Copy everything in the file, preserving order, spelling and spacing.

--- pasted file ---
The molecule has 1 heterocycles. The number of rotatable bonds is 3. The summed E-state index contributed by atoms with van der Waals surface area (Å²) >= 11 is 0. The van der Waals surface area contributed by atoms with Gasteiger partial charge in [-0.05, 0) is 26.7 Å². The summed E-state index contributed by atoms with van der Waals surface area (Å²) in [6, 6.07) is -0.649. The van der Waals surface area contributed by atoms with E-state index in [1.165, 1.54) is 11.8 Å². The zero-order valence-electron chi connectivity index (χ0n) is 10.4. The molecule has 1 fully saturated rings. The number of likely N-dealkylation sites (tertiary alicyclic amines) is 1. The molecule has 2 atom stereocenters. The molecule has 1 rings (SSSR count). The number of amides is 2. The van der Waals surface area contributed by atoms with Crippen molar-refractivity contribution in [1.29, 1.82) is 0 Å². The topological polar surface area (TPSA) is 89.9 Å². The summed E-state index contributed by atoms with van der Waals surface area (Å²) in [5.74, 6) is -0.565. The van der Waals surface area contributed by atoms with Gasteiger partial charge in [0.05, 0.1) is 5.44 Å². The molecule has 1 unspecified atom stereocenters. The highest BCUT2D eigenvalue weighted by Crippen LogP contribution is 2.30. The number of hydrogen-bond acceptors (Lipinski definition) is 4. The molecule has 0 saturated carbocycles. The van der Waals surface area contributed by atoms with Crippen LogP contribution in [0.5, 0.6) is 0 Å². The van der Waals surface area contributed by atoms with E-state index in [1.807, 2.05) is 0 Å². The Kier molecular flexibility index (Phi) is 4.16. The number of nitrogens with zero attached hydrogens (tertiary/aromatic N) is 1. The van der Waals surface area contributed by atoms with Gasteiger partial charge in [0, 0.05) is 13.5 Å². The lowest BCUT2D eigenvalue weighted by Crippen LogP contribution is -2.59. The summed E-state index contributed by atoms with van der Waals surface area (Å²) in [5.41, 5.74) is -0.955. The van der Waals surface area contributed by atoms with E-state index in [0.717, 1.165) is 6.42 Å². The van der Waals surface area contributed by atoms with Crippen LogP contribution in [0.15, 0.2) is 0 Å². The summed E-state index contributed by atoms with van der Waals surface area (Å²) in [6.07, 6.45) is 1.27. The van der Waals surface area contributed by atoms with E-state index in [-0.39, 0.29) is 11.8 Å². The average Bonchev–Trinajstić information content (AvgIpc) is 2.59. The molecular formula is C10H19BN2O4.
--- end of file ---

The molecule has 1 heterocycles. The number of rotatable bonds is 3. The summed E-state index contributed by atoms with van der Waals surface area (Å²) >= 11 is 0. The van der Waals surface area contributed by atoms with Gasteiger partial charge in [-0.05, 0) is 26.7 Å². The summed E-state index contributed by atoms with van der Waals surface area (Å²) in [6, 6.07) is -0.649. The van der Waals surface area contributed by atoms with E-state index in [1.165, 1.54) is 11.8 Å². The zero-order valence-electron chi connectivity index (χ0n) is 10.4. The molecule has 1 fully saturated rings. The number of likely N-dealkylation sites (tertiary alicyclic amines) is 1. The molecule has 2 atom stereocenters. The molecule has 1 rings (SSSR count). The number of amides is 2. The van der Waals surface area contributed by atoms with Crippen molar-refractivity contribution in [1.29, 1.82) is 0 Å². The topological polar surface area (TPSA) is 89.9 Å². The summed E-state index contributed by atoms with van der Waals surface area (Å²) in [5.74, 6) is -0.565. The van der Waals surface area contributed by atoms with Gasteiger partial charge in [0.05, 0.1) is 5.44 Å². The molecule has 1 unspecified atom stereocenters. The highest BCUT2D eigenvalue weighted by Crippen LogP contribution is 2.30. The number of hydrogen-bond acceptors (Lipinski definition) is 4. The molecule has 0 saturated carbocycles. The van der Waals surface area contributed by atoms with Crippen LogP contribution in [0.5, 0.6) is 0 Å². The van der Waals surface area contributed by atoms with E-state index in [1.807, 2.05) is 0 Å². The Kier molecular flexibility index (Phi) is 4.16. The number of nitrogens with zero attached hydrogens (tertiary/aromatic N) is 1. The van der Waals surface area contributed by atoms with Gasteiger partial charge in [0, 0.05) is 13.5 Å². The lowest BCUT2D eigenvalue weighted by Crippen LogP contribution is -2.59. The summed E-state index contributed by atoms with van der Waals surface area (Å²) in [5.41, 5.74) is -0.955. The van der Waals surface area contributed by atoms with E-state index in [0.717, 1.165) is 6.42 Å². The van der Waals surface area contributed by atoms with Crippen LogP contribution in [0.15, 0.2) is 0 Å². The summed E-state index contributed by atoms with van der Waals surface area (Å²) in [6.07, 6.45) is 1.27. The van der Waals surface area contributed by atoms with E-state index in [-0.39, 0.29) is 11.8 Å². The average Bonchev–Trinajstić information content (AvgIpc) is 2.59. The molecular formula is C10H19BN2O4.